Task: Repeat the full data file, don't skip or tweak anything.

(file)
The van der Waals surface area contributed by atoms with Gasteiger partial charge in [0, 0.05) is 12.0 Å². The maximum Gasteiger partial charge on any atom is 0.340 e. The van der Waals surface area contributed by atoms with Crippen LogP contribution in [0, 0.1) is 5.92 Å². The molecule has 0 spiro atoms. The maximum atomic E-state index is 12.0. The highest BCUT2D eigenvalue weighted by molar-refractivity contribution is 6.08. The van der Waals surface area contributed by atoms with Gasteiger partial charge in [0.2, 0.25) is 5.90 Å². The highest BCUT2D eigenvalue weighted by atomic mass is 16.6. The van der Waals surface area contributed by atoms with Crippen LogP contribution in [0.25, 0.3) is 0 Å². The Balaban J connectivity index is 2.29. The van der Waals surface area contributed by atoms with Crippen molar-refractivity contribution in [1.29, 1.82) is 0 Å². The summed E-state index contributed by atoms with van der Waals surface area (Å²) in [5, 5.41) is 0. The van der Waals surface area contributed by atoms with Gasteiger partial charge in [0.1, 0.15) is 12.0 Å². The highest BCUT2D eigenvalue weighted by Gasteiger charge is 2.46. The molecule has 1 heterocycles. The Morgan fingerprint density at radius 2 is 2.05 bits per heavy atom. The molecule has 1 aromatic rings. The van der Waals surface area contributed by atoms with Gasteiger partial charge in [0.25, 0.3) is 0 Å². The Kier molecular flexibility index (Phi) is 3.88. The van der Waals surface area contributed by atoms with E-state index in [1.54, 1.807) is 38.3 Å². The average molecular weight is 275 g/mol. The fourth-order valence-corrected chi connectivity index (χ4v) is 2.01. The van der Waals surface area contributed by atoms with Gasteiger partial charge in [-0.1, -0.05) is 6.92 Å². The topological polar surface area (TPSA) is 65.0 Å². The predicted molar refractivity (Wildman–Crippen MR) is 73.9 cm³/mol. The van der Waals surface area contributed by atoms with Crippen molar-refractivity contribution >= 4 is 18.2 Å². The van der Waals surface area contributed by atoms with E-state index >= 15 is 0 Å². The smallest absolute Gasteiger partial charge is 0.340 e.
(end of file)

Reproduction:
The van der Waals surface area contributed by atoms with Gasteiger partial charge in [0, 0.05) is 12.0 Å². The maximum Gasteiger partial charge on any atom is 0.340 e. The van der Waals surface area contributed by atoms with Crippen LogP contribution in [0, 0.1) is 5.92 Å². The molecule has 0 spiro atoms. The maximum atomic E-state index is 12.0. The highest BCUT2D eigenvalue weighted by molar-refractivity contribution is 6.08. The van der Waals surface area contributed by atoms with Gasteiger partial charge in [0.2, 0.25) is 5.90 Å². The highest BCUT2D eigenvalue weighted by atomic mass is 16.6. The van der Waals surface area contributed by atoms with Crippen LogP contribution in [0.25, 0.3) is 0 Å². The Balaban J connectivity index is 2.29. The van der Waals surface area contributed by atoms with Crippen molar-refractivity contribution in [1.29, 1.82) is 0 Å². The summed E-state index contributed by atoms with van der Waals surface area (Å²) in [5, 5.41) is 0. The van der Waals surface area contributed by atoms with Gasteiger partial charge in [0.1, 0.15) is 12.0 Å². The highest BCUT2D eigenvalue weighted by Gasteiger charge is 2.46. The molecule has 1 heterocycles. The Morgan fingerprint density at radius 2 is 2.05 bits per heavy atom. The molecule has 1 aromatic rings. The van der Waals surface area contributed by atoms with Gasteiger partial charge in [0.25, 0.3) is 0 Å². The Kier molecular flexibility index (Phi) is 3.88. The van der Waals surface area contributed by atoms with E-state index in [1.54, 1.807) is 38.3 Å². The average molecular weight is 275 g/mol. The fourth-order valence-corrected chi connectivity index (χ4v) is 2.01. The van der Waals surface area contributed by atoms with Gasteiger partial charge in [-0.1, -0.05) is 6.92 Å². The topological polar surface area (TPSA) is 65.0 Å². The predicted molar refractivity (Wildman–Crippen MR) is 73.9 cm³/mol. The van der Waals surface area contributed by atoms with Crippen molar-refractivity contribution >= 4 is 18.2 Å². The van der Waals surface area contributed by atoms with E-state index >= 15 is 0 Å². The smallest absolute Gasteiger partial charge is 0.340 e.